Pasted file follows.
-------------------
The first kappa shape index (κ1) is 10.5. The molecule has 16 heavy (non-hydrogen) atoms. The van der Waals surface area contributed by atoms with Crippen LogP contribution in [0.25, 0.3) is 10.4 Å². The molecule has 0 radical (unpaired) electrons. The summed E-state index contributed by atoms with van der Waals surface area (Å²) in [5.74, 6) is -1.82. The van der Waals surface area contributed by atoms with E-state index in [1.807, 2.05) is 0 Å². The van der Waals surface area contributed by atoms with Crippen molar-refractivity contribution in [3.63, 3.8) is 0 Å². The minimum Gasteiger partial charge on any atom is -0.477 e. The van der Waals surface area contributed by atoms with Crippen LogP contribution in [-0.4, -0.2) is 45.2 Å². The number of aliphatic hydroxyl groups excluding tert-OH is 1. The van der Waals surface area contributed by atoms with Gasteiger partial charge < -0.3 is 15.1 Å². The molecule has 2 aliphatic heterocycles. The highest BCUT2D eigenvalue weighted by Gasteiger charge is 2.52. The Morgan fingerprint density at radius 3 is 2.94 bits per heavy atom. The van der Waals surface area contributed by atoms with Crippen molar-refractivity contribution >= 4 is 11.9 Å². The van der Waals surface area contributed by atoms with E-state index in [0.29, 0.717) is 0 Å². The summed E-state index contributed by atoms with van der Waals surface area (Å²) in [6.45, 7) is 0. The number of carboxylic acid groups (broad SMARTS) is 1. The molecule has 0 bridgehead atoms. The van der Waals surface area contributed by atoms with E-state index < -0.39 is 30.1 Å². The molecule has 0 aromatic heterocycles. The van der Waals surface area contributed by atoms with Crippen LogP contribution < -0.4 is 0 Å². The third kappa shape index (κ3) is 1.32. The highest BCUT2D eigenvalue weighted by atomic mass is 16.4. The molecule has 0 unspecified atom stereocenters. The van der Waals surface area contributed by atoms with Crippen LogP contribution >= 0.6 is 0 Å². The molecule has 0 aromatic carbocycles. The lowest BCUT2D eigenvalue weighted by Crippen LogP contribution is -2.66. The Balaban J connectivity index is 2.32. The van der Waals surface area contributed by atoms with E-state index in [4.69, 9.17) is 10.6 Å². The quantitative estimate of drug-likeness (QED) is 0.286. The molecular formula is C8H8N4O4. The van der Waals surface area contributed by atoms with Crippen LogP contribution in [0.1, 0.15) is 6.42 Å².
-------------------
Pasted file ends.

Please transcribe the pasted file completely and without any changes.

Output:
The first kappa shape index (κ1) is 10.5. The molecule has 16 heavy (non-hydrogen) atoms. The van der Waals surface area contributed by atoms with Crippen LogP contribution in [0.25, 0.3) is 10.4 Å². The molecule has 0 radical (unpaired) electrons. The summed E-state index contributed by atoms with van der Waals surface area (Å²) in [5.74, 6) is -1.82. The van der Waals surface area contributed by atoms with E-state index in [1.807, 2.05) is 0 Å². The van der Waals surface area contributed by atoms with Crippen molar-refractivity contribution in [3.63, 3.8) is 0 Å². The minimum Gasteiger partial charge on any atom is -0.477 e. The van der Waals surface area contributed by atoms with Crippen LogP contribution in [-0.4, -0.2) is 45.2 Å². The number of aliphatic hydroxyl groups excluding tert-OH is 1. The van der Waals surface area contributed by atoms with Gasteiger partial charge < -0.3 is 15.1 Å². The molecule has 2 aliphatic heterocycles. The highest BCUT2D eigenvalue weighted by Gasteiger charge is 2.52. The Morgan fingerprint density at radius 3 is 2.94 bits per heavy atom. The van der Waals surface area contributed by atoms with Crippen molar-refractivity contribution >= 4 is 11.9 Å². The van der Waals surface area contributed by atoms with E-state index in [0.29, 0.717) is 0 Å². The summed E-state index contributed by atoms with van der Waals surface area (Å²) in [6.45, 7) is 0. The number of carboxylic acid groups (broad SMARTS) is 1. The molecule has 0 bridgehead atoms. The van der Waals surface area contributed by atoms with E-state index < -0.39 is 30.1 Å². The molecule has 0 aromatic heterocycles. The van der Waals surface area contributed by atoms with Crippen LogP contribution < -0.4 is 0 Å². The third kappa shape index (κ3) is 1.32. The highest BCUT2D eigenvalue weighted by atomic mass is 16.4. The molecule has 0 unspecified atom stereocenters. The van der Waals surface area contributed by atoms with Crippen LogP contribution >= 0.6 is 0 Å². The molecule has 0 aromatic carbocycles. The lowest BCUT2D eigenvalue weighted by Crippen LogP contribution is -2.66. The Balaban J connectivity index is 2.32. The van der Waals surface area contributed by atoms with E-state index in [4.69, 9.17) is 10.6 Å². The quantitative estimate of drug-likeness (QED) is 0.286. The molecular formula is C8H8N4O4. The van der Waals surface area contributed by atoms with Crippen LogP contribution in [0.1, 0.15) is 6.42 Å².